Tarik Kiswanson, a Swedish artist of Palestinian origin, born and raised in Sweden, presents a “cosmology” of new works.
Oscillating between East and West, the artist’s work is based on principles of superposition of different cultural horizons and aesthetic contingencies. He also displaces the limit between art and design, and uses biographical elements to create what he calls “ambiguous objects.”
Some of the works rise up as characters within the gallery and spread out across the gallery’s three rooms. A recurrent pattern in the artist’s work, of brass or steel welded “sharp” sculptures, incarnates a multitude of silhouettes with anthropomorphic proportions. Part cages and part skeleton, these figures appear both rigid and flexible. Their obvious aggressiveness contrasts with the physical precariousness of their composition – this ambivalence underlines their vulnerability.
The body becomes materialized by its evident absence and though the works are motionless, they have a kinetic potential which can be perceived as metaphors of the instability of our society and of its modes of representation. Fluttering artworks are generated by the public’s movement within the gallery while the various shapes accentuate the exhibition space, forming numerous similarities.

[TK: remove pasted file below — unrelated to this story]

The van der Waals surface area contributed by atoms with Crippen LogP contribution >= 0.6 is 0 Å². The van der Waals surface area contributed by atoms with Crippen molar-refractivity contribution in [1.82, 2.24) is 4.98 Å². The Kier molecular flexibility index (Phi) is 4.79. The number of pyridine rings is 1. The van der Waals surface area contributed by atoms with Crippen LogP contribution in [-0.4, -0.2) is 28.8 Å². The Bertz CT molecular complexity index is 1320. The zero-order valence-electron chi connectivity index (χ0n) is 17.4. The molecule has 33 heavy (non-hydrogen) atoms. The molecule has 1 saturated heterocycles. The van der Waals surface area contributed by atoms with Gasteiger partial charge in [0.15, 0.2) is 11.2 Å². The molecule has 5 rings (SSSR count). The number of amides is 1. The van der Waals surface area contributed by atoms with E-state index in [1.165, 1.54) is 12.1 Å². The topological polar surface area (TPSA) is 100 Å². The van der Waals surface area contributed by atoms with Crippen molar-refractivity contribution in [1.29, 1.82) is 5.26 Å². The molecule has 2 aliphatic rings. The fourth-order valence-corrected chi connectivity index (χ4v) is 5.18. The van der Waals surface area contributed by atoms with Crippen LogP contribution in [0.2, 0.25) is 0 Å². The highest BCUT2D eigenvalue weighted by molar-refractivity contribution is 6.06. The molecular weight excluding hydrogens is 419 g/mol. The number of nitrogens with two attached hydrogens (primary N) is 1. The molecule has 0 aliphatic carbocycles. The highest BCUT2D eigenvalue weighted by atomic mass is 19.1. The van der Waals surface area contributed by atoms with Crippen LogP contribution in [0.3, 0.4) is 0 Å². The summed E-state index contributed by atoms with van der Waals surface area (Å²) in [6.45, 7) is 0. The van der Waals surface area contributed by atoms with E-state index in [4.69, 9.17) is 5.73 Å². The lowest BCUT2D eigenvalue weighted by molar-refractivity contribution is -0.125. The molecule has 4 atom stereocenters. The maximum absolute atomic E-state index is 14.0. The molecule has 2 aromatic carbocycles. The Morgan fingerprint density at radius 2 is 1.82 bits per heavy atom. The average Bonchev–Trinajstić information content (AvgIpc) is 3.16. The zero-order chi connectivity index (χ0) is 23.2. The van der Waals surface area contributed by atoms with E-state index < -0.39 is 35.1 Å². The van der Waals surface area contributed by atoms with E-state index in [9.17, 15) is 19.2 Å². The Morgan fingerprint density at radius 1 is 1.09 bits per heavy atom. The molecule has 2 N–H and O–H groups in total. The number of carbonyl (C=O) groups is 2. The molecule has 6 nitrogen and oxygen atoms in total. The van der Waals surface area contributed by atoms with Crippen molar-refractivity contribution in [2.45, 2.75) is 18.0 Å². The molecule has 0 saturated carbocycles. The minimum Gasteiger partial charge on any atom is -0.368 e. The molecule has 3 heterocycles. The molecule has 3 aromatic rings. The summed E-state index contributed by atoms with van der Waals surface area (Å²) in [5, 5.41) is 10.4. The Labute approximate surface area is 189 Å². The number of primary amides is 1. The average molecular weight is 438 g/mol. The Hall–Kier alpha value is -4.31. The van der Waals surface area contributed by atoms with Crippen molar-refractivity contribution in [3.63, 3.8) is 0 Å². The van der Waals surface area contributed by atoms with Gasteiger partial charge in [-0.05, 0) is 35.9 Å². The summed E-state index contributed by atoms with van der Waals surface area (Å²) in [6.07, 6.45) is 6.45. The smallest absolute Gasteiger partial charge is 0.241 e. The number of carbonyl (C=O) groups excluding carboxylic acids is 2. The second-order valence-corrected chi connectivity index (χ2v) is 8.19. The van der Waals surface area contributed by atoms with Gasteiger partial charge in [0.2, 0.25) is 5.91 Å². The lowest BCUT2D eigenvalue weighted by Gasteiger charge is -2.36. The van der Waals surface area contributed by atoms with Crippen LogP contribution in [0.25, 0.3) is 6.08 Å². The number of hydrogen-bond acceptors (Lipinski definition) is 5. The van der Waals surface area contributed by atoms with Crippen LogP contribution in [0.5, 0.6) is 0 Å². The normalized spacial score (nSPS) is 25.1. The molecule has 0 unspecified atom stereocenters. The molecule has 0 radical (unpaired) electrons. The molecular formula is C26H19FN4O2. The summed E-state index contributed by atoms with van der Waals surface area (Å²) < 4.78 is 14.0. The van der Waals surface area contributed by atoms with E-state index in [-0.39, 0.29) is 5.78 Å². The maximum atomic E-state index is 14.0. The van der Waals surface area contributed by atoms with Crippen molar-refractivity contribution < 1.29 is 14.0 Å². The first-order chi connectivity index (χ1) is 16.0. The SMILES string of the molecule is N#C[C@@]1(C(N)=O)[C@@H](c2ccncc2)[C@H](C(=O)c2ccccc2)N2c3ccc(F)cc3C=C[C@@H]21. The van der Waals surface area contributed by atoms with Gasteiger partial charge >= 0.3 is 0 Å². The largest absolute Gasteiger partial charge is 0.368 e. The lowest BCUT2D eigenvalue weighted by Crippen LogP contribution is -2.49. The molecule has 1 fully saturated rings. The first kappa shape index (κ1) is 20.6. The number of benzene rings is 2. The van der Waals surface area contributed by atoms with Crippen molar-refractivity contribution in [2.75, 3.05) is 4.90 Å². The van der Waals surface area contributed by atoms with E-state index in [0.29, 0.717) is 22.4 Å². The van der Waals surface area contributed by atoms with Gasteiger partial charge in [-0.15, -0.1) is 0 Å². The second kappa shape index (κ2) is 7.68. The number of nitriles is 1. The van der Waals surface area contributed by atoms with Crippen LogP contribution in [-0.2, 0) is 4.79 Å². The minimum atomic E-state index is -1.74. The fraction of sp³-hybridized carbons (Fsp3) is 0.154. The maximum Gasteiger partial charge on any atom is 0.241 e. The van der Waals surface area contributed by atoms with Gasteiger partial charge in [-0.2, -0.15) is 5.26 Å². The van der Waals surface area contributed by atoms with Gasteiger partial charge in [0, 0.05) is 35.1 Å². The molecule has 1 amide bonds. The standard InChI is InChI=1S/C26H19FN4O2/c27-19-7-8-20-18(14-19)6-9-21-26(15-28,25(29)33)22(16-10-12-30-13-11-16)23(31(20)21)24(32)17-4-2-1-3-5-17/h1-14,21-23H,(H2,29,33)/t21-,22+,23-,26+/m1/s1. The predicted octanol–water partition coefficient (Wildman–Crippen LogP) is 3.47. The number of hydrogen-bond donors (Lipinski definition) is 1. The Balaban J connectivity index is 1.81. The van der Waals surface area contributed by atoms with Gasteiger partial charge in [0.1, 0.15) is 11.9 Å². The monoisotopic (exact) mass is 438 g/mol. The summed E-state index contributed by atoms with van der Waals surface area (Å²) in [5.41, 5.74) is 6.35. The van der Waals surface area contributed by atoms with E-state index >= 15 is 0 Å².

On the gallery’s walls, metallic sculptures emerge from a formal hybridization between masks of European knights and metal nigabs worn by women in the Arabic peninsula until the early 19th Century. The spot welding left visible on these masks – the artist’s real signature – magnify the gulf between those two entangled references while displaying the soldered stratum. Alloy flagstaffs are converted into post-minimalistic sculptures deprived of any practical purpose. Similarly, fencelike structures prevent the visitors from strolling around, finding within the exhibition a new dimension of sophistication, and of added value.